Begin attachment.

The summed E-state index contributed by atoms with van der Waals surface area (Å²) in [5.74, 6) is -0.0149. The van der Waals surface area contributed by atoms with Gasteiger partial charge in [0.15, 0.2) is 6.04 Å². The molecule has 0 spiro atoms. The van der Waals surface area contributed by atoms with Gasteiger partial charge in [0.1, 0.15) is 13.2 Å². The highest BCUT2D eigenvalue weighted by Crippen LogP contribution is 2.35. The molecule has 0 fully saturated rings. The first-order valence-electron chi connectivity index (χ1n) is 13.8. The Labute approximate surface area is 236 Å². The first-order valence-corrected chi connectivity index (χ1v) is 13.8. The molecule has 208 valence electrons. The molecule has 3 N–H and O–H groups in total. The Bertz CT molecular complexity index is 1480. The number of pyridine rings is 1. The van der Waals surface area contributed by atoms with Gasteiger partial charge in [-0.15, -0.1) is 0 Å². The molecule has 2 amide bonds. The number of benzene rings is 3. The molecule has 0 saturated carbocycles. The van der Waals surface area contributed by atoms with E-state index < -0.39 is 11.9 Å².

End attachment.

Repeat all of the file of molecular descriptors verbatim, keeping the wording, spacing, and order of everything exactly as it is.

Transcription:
The summed E-state index contributed by atoms with van der Waals surface area (Å²) in [5.74, 6) is -0.0149. The van der Waals surface area contributed by atoms with Gasteiger partial charge in [0.15, 0.2) is 6.04 Å². The molecule has 0 spiro atoms. The van der Waals surface area contributed by atoms with Gasteiger partial charge in [0.1, 0.15) is 13.2 Å². The highest BCUT2D eigenvalue weighted by Crippen LogP contribution is 2.35. The molecule has 0 fully saturated rings. The first-order valence-electron chi connectivity index (χ1n) is 13.8. The Labute approximate surface area is 236 Å². The first-order valence-corrected chi connectivity index (χ1v) is 13.8. The molecule has 208 valence electrons. The molecule has 3 N–H and O–H groups in total. The Bertz CT molecular complexity index is 1480. The number of pyridine rings is 1. The van der Waals surface area contributed by atoms with Gasteiger partial charge in [-0.15, -0.1) is 0 Å². The molecule has 2 amide bonds. The number of benzene rings is 3. The molecule has 0 saturated carbocycles. The van der Waals surface area contributed by atoms with E-state index < -0.39 is 11.9 Å².